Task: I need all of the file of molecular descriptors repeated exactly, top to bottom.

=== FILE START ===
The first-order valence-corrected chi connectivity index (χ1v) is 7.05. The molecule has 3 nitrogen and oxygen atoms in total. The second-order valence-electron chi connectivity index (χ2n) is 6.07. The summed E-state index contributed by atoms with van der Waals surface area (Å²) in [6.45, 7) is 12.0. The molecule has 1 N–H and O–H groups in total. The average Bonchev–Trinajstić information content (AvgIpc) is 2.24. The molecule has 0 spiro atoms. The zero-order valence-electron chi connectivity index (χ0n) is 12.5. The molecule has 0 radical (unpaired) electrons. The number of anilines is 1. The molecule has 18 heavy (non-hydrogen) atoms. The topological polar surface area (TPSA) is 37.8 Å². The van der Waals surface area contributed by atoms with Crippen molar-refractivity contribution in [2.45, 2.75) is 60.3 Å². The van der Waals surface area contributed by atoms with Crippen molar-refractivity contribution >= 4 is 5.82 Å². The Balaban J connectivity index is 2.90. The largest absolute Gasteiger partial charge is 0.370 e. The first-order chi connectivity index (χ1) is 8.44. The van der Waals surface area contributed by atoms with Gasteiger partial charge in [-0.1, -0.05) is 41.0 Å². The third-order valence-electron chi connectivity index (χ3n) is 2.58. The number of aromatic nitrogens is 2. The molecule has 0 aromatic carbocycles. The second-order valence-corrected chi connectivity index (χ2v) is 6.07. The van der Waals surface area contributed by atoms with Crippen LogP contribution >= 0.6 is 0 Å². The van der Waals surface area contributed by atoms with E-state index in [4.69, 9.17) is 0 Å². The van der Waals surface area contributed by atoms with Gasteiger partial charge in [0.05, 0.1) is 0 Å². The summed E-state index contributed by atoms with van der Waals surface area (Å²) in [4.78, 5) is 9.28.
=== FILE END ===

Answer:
The first-order valence-corrected chi connectivity index (χ1v) is 7.05. The molecule has 3 nitrogen and oxygen atoms in total. The second-order valence-electron chi connectivity index (χ2n) is 6.07. The summed E-state index contributed by atoms with van der Waals surface area (Å²) in [6.45, 7) is 12.0. The molecule has 1 N–H and O–H groups in total. The average Bonchev–Trinajstić information content (AvgIpc) is 2.24. The molecule has 0 spiro atoms. The zero-order valence-electron chi connectivity index (χ0n) is 12.5. The molecule has 0 radical (unpaired) electrons. The number of anilines is 1. The molecule has 18 heavy (non-hydrogen) atoms. The topological polar surface area (TPSA) is 37.8 Å². The van der Waals surface area contributed by atoms with Crippen molar-refractivity contribution in [2.45, 2.75) is 60.3 Å². The van der Waals surface area contributed by atoms with Crippen molar-refractivity contribution >= 4 is 5.82 Å². The Balaban J connectivity index is 2.90. The largest absolute Gasteiger partial charge is 0.370 e. The first-order chi connectivity index (χ1) is 8.44. The van der Waals surface area contributed by atoms with Gasteiger partial charge in [-0.1, -0.05) is 41.0 Å². The third-order valence-electron chi connectivity index (χ3n) is 2.58. The number of aromatic nitrogens is 2. The molecule has 0 aromatic carbocycles. The second-order valence-corrected chi connectivity index (χ2v) is 6.07. The van der Waals surface area contributed by atoms with Crippen LogP contribution >= 0.6 is 0 Å². The van der Waals surface area contributed by atoms with E-state index in [4.69, 9.17) is 0 Å². The van der Waals surface area contributed by atoms with Gasteiger partial charge in [0.05, 0.1) is 0 Å². The summed E-state index contributed by atoms with van der Waals surface area (Å²) in [4.78, 5) is 9.28.